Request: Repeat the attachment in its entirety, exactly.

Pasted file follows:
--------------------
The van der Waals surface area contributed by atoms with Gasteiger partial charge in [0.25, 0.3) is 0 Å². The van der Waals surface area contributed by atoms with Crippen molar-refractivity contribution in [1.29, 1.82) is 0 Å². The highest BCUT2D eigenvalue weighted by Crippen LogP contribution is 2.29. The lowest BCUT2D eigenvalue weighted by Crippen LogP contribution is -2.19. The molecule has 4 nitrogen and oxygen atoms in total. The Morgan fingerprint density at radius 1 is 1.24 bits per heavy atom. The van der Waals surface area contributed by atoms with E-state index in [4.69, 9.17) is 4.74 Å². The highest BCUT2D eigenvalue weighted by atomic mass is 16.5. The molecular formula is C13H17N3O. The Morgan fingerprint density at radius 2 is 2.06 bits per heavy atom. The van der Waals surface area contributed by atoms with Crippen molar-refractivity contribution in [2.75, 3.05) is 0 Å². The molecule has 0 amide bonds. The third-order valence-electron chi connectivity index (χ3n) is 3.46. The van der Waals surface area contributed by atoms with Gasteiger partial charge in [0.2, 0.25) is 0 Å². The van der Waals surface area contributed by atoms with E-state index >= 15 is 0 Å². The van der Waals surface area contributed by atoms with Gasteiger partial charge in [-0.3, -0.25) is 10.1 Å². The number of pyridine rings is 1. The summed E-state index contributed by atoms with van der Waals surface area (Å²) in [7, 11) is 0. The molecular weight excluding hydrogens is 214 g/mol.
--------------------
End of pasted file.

The van der Waals surface area contributed by atoms with Gasteiger partial charge in [0.25, 0.3) is 0 Å². The van der Waals surface area contributed by atoms with Crippen molar-refractivity contribution in [1.29, 1.82) is 0 Å². The highest BCUT2D eigenvalue weighted by Crippen LogP contribution is 2.29. The lowest BCUT2D eigenvalue weighted by Crippen LogP contribution is -2.19. The molecule has 4 nitrogen and oxygen atoms in total. The Morgan fingerprint density at radius 1 is 1.24 bits per heavy atom. The van der Waals surface area contributed by atoms with E-state index in [4.69, 9.17) is 4.74 Å². The highest BCUT2D eigenvalue weighted by atomic mass is 16.5. The molecular formula is C13H17N3O. The Morgan fingerprint density at radius 2 is 2.06 bits per heavy atom. The van der Waals surface area contributed by atoms with Crippen molar-refractivity contribution in [2.75, 3.05) is 0 Å². The molecule has 0 amide bonds. The third-order valence-electron chi connectivity index (χ3n) is 3.46. The van der Waals surface area contributed by atoms with Gasteiger partial charge in [0.2, 0.25) is 0 Å². The van der Waals surface area contributed by atoms with E-state index >= 15 is 0 Å². The van der Waals surface area contributed by atoms with Gasteiger partial charge in [-0.3, -0.25) is 10.1 Å². The number of pyridine rings is 1. The summed E-state index contributed by atoms with van der Waals surface area (Å²) in [7, 11) is 0. The molecular weight excluding hydrogens is 214 g/mol.